bullet 2006: Liberia: Dictator Charles Taylor: He was on Interpol's Most Wanted list, for "crimes against humanity, [and] grave breaches of the 1949 Geneva Convention" in connection with his activities during the civil war in neighboring Sierra Leone. He was arrested in Cameroon and handed over to the UN to face an indictment by the Special Court for Sierra Leone. His trial -- the first for a former African head of state -- started on 2007-JUN-04 in The Hague, Netherlands. 3 As of 2009-MAR, the trial was still underway. A website has been established to cover the trial. 4

bullet 2006: Chilean crimes under dictator Pinochet: Horrendous levels of human rights abuses occurred under General Agusto Pinochet of Chile from the mid 1970s until 1990. He was arrested during 1998-OCT while visiting the UK for medical treatment. This was the first time in history that a dictator was arrested on the principle of universal jurisdiction. Pinochet's arrest was ordered on 2006-OCT-27; he died on 2006-DEC-10. During 2008-MAY, the arrest of almost 100 former Chilean secret police and soldiers was ordered.

bullet 2007-JUN: Sierra Leone: Conviction for crimes during their civil war: The Special Court for Sierra Leone (SCSL) convicted three defendants of the Armed Forces Revolutionary Council (AFRC) -- Alex Tamba Brima, Santigie Borbor Kanu and Brima Kamara -- of terrorism; collective punishments; extermination; murder - a crime against humanity; murder - a war crime; rape; outrages upon personal dignity; physical violence - a war crime; conscripting or enlisting children under the age of 15 years into armed forces or groups, or using them to participate actively in hostilities; enslavement; and pillage. This was the first time in history that an international court ruled on charges related to child soldiers or forced marriage. It was the first time that an international court delivered a guilty verdict for the military conscription of children. 5

bullet 2007-AUG: Sierra Leone: Additional convictions: Two leaders of the Sierra Leone  Civil Defense Forces (CDF), Allieu Kondewa and Moinina Fofana, were convicted of murder, cruel treatment, pillage and collective punishments. Kondewa was further found guilty of use of child soldiers. Some of these convictions were overturned by the Appeals Chamber, but new convictions were also entered for murder and inhumane acts as crimes against humanity. 5

bullet 2008-JUL: Sudan: ICC prosecutor requested an arrest warrant for Omar al-Bashir, the president of Sudan. Under his dictatorship over the previous two decades, hundreds of thousands of Sudanese have been killed or maimed; 2.5 million have been displaced. A warrant was issued on 2009-MAR-4, charging him with masterminding attacks of the Darfur region, "... murdering, exterminating, raping, torturing and forcibly transferring large numbers of civilians and pillaging their property." In total, he received five counts of crimes against humanity and two of war crimes. Prosecutors attempted to also charge him with genocide because of his attempts to exterminate three non-Arab groups: the Fur, Marsalit and Zaghawa peoples in Sudan. However, this charge was rejected by the judges. This is the first time in history that an active head of state has been charged with such crimes. Bashir's government responded by expelling 13 humanitarian groups from Darfur, thus exacerbating the situation and increasing suffering of the people by reducing their access to water, food, and health care. The government accused the groups of feeding information about government oppression to the court and media, an of stealing from the people.  6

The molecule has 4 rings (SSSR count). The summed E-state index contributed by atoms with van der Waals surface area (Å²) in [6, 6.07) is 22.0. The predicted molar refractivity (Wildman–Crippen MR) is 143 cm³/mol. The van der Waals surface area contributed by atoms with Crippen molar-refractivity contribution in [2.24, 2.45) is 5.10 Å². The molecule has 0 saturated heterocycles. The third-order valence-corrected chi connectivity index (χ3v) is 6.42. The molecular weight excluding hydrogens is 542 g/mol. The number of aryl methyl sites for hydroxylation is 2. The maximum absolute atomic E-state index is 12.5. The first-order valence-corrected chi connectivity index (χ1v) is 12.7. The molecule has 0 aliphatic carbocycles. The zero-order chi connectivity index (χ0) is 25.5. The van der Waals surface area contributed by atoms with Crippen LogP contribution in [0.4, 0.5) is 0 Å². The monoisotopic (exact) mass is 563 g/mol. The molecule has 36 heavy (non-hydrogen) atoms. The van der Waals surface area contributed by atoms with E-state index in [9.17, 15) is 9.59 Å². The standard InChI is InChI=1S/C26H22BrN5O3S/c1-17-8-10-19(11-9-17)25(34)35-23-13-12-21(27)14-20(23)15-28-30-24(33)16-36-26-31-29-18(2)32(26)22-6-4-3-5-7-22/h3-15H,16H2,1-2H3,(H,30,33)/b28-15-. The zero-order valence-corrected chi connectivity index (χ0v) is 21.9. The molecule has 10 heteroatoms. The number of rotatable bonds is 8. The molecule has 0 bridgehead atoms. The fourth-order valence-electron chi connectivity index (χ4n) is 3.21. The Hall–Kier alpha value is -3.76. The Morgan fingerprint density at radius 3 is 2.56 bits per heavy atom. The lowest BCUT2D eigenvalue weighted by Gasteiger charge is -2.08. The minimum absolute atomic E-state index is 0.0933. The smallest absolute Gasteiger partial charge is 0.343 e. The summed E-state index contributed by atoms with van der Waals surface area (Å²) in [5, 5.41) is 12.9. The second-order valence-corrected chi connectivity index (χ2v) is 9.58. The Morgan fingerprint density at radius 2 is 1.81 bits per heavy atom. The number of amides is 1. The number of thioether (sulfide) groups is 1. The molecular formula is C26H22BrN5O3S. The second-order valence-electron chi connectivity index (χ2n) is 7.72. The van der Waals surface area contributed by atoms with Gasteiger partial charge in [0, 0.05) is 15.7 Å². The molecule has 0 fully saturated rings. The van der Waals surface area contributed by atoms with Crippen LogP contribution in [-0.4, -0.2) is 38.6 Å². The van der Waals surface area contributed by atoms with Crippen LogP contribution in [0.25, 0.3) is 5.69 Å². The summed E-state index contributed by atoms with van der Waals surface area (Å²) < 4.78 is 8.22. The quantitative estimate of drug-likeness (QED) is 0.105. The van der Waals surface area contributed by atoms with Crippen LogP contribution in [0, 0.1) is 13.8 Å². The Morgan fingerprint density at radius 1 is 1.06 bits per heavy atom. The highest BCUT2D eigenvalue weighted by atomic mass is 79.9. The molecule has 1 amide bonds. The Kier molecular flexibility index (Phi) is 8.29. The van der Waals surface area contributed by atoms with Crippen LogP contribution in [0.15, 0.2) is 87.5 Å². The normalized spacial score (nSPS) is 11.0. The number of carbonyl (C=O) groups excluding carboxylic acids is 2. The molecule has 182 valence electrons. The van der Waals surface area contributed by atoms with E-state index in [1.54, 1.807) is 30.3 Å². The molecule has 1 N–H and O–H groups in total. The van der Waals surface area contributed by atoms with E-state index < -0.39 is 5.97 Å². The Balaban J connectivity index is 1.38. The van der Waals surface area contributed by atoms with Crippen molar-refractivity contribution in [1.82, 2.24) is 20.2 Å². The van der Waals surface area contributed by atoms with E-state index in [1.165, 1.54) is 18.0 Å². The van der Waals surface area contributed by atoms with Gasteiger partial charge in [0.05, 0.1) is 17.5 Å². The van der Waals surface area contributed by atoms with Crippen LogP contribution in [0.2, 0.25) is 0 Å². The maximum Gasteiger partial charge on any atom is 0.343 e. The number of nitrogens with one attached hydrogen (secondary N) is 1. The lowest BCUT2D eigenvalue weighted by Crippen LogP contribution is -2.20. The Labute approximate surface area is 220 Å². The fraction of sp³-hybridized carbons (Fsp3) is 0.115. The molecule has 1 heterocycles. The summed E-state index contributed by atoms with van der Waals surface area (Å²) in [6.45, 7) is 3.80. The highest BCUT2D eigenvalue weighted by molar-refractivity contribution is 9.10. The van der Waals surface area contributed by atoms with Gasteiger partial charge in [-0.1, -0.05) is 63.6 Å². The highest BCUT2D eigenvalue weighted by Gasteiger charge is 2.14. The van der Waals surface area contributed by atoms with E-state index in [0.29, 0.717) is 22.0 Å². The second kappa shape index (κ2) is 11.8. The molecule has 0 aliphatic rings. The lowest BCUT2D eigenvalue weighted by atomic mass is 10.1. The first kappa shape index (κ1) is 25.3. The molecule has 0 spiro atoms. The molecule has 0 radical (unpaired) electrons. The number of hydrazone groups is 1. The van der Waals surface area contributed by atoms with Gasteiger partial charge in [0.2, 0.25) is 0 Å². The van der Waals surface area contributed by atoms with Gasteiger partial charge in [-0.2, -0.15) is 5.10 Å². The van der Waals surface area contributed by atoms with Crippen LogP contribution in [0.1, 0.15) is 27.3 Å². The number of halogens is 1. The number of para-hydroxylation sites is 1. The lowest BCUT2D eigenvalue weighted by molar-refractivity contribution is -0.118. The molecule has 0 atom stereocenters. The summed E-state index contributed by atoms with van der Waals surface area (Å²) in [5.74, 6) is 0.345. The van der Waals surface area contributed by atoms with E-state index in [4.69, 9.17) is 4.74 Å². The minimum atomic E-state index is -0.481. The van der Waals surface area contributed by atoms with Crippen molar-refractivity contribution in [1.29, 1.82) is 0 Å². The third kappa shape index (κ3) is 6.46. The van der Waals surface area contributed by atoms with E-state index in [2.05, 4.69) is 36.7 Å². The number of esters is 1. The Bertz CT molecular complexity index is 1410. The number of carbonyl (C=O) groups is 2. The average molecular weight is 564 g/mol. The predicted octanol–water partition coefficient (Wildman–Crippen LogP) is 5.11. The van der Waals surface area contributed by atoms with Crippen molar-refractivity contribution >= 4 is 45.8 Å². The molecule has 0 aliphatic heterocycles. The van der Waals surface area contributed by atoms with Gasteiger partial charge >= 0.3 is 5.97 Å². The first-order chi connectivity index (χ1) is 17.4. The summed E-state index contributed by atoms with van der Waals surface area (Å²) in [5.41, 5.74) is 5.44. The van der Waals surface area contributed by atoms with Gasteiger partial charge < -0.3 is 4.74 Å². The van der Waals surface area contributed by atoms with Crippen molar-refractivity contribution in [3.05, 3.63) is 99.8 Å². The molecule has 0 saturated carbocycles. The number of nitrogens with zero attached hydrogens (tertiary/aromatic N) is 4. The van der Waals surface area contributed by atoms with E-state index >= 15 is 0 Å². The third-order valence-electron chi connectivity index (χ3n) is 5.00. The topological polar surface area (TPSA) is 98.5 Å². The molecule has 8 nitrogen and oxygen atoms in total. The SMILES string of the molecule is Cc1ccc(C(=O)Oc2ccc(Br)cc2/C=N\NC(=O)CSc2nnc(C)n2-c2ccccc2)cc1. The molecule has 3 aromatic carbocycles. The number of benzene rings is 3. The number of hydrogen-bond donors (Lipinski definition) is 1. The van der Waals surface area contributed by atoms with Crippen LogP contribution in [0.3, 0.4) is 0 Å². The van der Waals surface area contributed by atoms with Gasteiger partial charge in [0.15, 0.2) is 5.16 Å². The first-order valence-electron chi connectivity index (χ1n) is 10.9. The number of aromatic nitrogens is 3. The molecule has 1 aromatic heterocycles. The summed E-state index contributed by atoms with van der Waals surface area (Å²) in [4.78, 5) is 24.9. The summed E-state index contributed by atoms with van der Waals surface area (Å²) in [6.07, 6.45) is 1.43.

This topic continues in the next essay....

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References used:

The following information sources were used to prepare and update the above essay. The hyperlinks are not necessarily still active today.

  1. "International Criminal Court," Wikipedia, as on 2012-AOR-25, at:
  2. "Slobodan Milosevic," Wikipedia, at:
  3. Paul Reynolds, "Charles Taylor - the trial begins," BBC News, 2007-JUN-04, at:
  4. "The trial of Charles Taylor: International Criminal Justice in the Making," at:
  5. "Special Court for Sierra Leone," Wikipedia, at:
  6. Olivia Ward, "Sudan's president wanted for war crimes, The Toronto Star, Page B1, 2009-MAR-05.

Site navigation: Home > Laws & religionGenocide > here

or: Home > Religious violence > Genocide > here

Copyright 2001 to 2012 by Ontario Consultants on Religious Tolerance
Originally written: 2001-JAN-1
Latest update: 2012-APR-27
Author: B.A. Robinson